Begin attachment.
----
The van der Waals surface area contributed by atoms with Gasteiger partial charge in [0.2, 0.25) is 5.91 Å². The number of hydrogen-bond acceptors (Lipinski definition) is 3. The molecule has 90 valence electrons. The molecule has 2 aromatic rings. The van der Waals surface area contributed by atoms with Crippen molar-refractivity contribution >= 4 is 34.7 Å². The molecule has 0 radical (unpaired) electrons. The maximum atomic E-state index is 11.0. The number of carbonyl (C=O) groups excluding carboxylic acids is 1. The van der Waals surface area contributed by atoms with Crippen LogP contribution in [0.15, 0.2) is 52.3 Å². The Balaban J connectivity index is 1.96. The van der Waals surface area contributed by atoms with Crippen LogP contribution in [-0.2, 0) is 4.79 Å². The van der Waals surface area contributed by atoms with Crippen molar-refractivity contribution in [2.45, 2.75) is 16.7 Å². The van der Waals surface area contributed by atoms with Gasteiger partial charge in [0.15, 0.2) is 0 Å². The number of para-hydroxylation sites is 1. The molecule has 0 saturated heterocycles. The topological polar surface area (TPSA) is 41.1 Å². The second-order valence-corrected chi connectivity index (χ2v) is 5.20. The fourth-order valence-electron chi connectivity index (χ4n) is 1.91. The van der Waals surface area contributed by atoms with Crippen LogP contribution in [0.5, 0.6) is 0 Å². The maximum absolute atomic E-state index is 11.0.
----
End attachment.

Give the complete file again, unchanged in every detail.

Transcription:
The van der Waals surface area contributed by atoms with Gasteiger partial charge in [0.2, 0.25) is 5.91 Å². The number of hydrogen-bond acceptors (Lipinski definition) is 3. The molecule has 90 valence electrons. The molecule has 2 aromatic rings. The van der Waals surface area contributed by atoms with Crippen molar-refractivity contribution >= 4 is 34.7 Å². The molecule has 0 radical (unpaired) electrons. The maximum atomic E-state index is 11.0. The number of carbonyl (C=O) groups excluding carboxylic acids is 1. The van der Waals surface area contributed by atoms with Crippen LogP contribution in [0.15, 0.2) is 52.3 Å². The Balaban J connectivity index is 1.96. The van der Waals surface area contributed by atoms with Crippen LogP contribution in [-0.2, 0) is 4.79 Å². The van der Waals surface area contributed by atoms with Crippen molar-refractivity contribution in [2.45, 2.75) is 16.7 Å². The van der Waals surface area contributed by atoms with Gasteiger partial charge in [0.15, 0.2) is 0 Å². The number of para-hydroxylation sites is 1. The molecule has 0 saturated heterocycles. The topological polar surface area (TPSA) is 41.1 Å². The second-order valence-corrected chi connectivity index (χ2v) is 5.20. The fourth-order valence-electron chi connectivity index (χ4n) is 1.91. The van der Waals surface area contributed by atoms with Crippen LogP contribution in [0.5, 0.6) is 0 Å². The maximum absolute atomic E-state index is 11.0.